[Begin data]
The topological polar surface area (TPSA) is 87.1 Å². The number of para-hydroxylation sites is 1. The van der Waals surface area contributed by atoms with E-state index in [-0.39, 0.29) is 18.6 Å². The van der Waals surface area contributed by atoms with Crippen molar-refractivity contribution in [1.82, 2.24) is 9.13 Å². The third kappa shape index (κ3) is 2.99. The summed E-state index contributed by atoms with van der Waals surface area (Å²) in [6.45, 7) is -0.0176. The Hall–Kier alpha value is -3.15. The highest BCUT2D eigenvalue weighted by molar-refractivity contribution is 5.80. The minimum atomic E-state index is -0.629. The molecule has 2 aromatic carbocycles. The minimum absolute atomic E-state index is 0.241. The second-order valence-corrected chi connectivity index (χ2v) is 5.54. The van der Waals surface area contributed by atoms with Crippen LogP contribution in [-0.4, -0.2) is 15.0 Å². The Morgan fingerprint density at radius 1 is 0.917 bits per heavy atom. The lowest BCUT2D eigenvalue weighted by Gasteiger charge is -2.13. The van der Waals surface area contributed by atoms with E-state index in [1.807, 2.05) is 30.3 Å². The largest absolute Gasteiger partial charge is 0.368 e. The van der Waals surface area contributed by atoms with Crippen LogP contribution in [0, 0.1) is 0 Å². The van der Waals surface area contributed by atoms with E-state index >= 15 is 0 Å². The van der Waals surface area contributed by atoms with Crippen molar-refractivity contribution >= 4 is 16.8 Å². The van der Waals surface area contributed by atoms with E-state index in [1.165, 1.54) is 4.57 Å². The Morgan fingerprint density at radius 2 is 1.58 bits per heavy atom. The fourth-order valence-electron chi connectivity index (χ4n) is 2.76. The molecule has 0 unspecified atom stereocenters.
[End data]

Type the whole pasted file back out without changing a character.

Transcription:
The topological polar surface area (TPSA) is 87.1 Å². The number of para-hydroxylation sites is 1. The van der Waals surface area contributed by atoms with E-state index in [-0.39, 0.29) is 18.6 Å². The van der Waals surface area contributed by atoms with Crippen molar-refractivity contribution in [1.82, 2.24) is 9.13 Å². The third kappa shape index (κ3) is 2.99. The summed E-state index contributed by atoms with van der Waals surface area (Å²) in [6.45, 7) is -0.0176. The Hall–Kier alpha value is -3.15. The highest BCUT2D eigenvalue weighted by molar-refractivity contribution is 5.80. The minimum atomic E-state index is -0.629. The molecule has 2 aromatic carbocycles. The minimum absolute atomic E-state index is 0.241. The second-order valence-corrected chi connectivity index (χ2v) is 5.54. The van der Waals surface area contributed by atoms with Crippen LogP contribution in [-0.4, -0.2) is 15.0 Å². The Morgan fingerprint density at radius 1 is 0.917 bits per heavy atom. The lowest BCUT2D eigenvalue weighted by Gasteiger charge is -2.13. The van der Waals surface area contributed by atoms with E-state index in [1.807, 2.05) is 30.3 Å². The largest absolute Gasteiger partial charge is 0.368 e. The van der Waals surface area contributed by atoms with Crippen LogP contribution in [0, 0.1) is 0 Å². The van der Waals surface area contributed by atoms with E-state index >= 15 is 0 Å². The van der Waals surface area contributed by atoms with Crippen molar-refractivity contribution >= 4 is 16.8 Å². The van der Waals surface area contributed by atoms with E-state index in [1.165, 1.54) is 4.57 Å². The Morgan fingerprint density at radius 2 is 1.58 bits per heavy atom. The fourth-order valence-electron chi connectivity index (χ4n) is 2.76. The molecule has 0 unspecified atom stereocenters.